Nikki Watkins_Sticky Floors

“What are you going to do today to free yourself, or someone else, from sticky floors?”

I am sitting on a flight to San Francisco and have just watched two films back to back (a rare and wonderful thing for a busy woman): Suffragettes and The Intern – both very different and yet with a similar message about the challenges of discrimination.I confess to being deeply moved by the Suffragettes film; the whole wrongness of it all burnt into my heart, especially at the end when the dates for women having the vote scrolled up.  Whilst Finland got theirs in 1906 and we in the UK managed it in 1912, it took most of our European colleagues a lot longer – France 1944, Italy 1945, and Switzerland . . . 1971!

It was shocking to see the indignation of the men towards women wanting to have a different – more equitable – life, and the intolerance of other women towards those who stood for something important. Seriously. Even more shocking is the realisation that this was over a hundred years ago and yet we still aren’t seeing true equality.

I am heading out to run two Global Women in Leadership workshops for LinkedIn in San Francisco, and one of the topics is ‘Sticky floors’. The premise of this is that the real problem women are faced with is not the well-known glass ceiling but a sticky floor – created by ourselves and our need to be worth something.  It’s tied in with a desire to not ‘rock the boat’, to not upset people, and with the ever-present belief that we aren’t good enough.  In the Suffragette film, it became clear that the passive, tentative waiting game, which women had been playing, did not bear fruit, and the women eventually became aggressive – breaking windows, starting fires, and taking down the communications’ network in a desperate attempt to be acknowledged; to be heard.

This still holds true. Women need to find a way to be heard, to stand out and stand up, to stop limiting themselves by their beliefs and values, and to get off that sticky floor. Women are equal; they are strong; they are bright; they are powerful; they are gentle; they are everything they need to be in this world. By acknowledging that, women will to take their rightful place as equals, rather than subordinating themselves, and remaining absent from the annals of history. As a coach, I know that women and men share the same inner doubt but somehow women express it more, behave in those less courageous ways more, and limit themselves more.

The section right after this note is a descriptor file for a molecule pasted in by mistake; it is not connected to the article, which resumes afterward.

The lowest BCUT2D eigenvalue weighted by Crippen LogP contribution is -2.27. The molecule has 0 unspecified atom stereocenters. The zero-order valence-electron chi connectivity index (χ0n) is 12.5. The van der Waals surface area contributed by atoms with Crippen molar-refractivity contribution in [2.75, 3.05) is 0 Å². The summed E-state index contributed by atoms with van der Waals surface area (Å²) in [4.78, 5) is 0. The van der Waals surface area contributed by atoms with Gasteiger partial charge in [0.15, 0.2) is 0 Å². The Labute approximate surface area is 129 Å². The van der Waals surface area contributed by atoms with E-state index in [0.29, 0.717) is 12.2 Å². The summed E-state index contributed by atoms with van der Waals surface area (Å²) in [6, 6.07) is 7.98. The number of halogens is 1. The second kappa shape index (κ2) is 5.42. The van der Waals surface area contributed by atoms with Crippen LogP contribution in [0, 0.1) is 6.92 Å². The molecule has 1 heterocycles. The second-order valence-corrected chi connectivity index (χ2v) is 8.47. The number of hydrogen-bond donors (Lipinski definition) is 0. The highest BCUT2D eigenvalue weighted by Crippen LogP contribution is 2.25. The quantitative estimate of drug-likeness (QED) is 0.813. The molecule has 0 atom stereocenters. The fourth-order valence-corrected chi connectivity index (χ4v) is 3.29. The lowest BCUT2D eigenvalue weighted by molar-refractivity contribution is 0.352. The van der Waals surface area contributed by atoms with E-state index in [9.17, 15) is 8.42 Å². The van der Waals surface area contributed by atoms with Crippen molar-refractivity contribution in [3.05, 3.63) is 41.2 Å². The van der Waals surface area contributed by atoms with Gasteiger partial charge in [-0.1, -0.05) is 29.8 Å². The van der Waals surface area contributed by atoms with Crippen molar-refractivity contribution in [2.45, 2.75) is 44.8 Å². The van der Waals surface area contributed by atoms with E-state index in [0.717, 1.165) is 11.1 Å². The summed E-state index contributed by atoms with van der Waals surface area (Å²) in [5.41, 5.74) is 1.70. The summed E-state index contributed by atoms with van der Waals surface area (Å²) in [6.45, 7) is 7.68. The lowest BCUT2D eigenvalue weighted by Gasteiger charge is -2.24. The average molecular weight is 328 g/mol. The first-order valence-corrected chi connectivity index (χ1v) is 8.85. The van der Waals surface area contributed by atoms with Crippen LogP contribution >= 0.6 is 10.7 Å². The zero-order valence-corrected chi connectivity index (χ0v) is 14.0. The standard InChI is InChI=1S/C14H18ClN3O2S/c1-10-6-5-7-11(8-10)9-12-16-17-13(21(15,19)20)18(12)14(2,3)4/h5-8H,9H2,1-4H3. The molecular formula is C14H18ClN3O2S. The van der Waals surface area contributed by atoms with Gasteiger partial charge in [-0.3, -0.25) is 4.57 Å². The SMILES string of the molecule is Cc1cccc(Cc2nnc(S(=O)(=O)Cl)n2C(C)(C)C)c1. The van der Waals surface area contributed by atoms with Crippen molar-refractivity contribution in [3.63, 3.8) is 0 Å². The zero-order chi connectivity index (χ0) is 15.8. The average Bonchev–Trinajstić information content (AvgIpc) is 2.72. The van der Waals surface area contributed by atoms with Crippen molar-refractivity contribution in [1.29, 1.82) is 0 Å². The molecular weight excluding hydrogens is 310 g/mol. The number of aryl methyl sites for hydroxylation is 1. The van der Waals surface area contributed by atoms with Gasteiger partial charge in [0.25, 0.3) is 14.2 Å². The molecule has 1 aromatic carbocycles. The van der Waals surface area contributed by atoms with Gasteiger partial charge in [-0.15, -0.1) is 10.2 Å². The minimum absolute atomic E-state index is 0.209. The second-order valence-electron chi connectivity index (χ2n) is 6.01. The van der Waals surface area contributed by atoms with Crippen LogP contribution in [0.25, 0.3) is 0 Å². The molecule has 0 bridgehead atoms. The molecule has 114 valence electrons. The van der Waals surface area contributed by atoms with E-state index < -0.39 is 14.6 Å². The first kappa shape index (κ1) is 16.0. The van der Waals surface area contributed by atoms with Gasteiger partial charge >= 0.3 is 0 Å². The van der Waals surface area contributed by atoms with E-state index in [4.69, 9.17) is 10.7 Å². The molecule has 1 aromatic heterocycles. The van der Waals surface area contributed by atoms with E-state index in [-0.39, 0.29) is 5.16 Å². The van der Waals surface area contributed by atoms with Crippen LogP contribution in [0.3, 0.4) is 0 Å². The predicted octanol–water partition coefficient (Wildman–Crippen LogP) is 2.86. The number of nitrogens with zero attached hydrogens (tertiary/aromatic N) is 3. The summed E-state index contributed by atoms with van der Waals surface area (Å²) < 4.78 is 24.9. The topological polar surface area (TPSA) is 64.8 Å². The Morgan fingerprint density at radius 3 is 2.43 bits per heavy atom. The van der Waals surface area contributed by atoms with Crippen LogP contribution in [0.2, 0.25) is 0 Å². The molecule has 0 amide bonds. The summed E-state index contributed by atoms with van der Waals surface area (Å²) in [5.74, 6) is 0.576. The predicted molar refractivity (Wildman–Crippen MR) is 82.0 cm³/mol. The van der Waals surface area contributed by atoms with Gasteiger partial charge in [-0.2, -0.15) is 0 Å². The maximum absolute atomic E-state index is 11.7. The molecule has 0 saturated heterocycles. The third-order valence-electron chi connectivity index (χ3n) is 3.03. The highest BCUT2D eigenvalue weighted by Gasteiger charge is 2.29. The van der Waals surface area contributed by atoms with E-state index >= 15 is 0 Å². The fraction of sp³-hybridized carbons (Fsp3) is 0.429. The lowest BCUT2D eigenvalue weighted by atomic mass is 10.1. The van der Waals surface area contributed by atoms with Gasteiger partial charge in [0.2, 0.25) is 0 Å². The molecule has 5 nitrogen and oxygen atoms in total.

Women are naturally more resilient (said the author and Leadership guru Daryl Conner), and yet are currently exhausting themselves with multiple roles as worker, mother, carer, cleaner, wife, cook, accountant, coach, sounding board etc. etc. We are torn between the freedom that the vote gave us and the shackles that tie us to the guilt of the past, inherited from our parents. Women need to learn that their rightful place in the world is to be both life-creator and life-liver. I work with too many female executives who constantly feel guilt in all parts of their lives.  We need to learn to be gentle – firstly on ourselves, and secondly on . . . ourselves.

Women play a critical role in the world; we are the only ones who can produce the next generation; we are one half of the human race . . . and yet we are still paid 20% less than men for doing the same work.  We are as competent, as bright and as capable as men, but we are also different, and that’s a good thing – we need to know that. The world needs women in the workplace.. A recent study by McKinsey showed that we would be $28 Trillion dollars better off in the global economy if we got women fully deployed in the workforce.

The Gender movement is a movement towards a better future. It needs the sacrifice and courage of women and it needs women to find their own voice. It also needs men and women to own up and say “We are the problem; I take ownership for having allowed this to happen; I will be angry and disappointed if I enter a meeting or business and everyone looks like me; I acknowledge that our business is less customer-sensitive, less innovative and less team-oriented because we have less diversity.” It needs ‘ManBassadors’ (to quote Paul Frampton, CEO of Havas Media).  It needs ‘We will not be part of non-diverse panels at events’ (to quote Stephen Foreshew-Cain, ED of Government Digital Services). It needs us all to be speaking up. Sticky floors will only continue to be there if women and men allow them to be.

On 20th June TLA Women In Tech, of which I am a co-founder, will be opening the London Stock Exchange as part of the beginning of London Technology week 2016. We will be hosting a number of exciting events and are on a mission to change the world.  Speakers and panelists will be helping us to celebrate, and raise awareness of, the important role diversity plays in our thriving tech ecosystem in London, whilst challenging ingrained prejudices that are restricting greater progress. We plan on addressing key issues around how Corporates can keep driving the diversity agenda.

Our question to them is as relevant to you: “What are you going to do today to free yourself, or someone else, from that sticky floor?”

By Nikki Watkins, Chief Evolution Officer at Tyche Leadership Consulting Ltd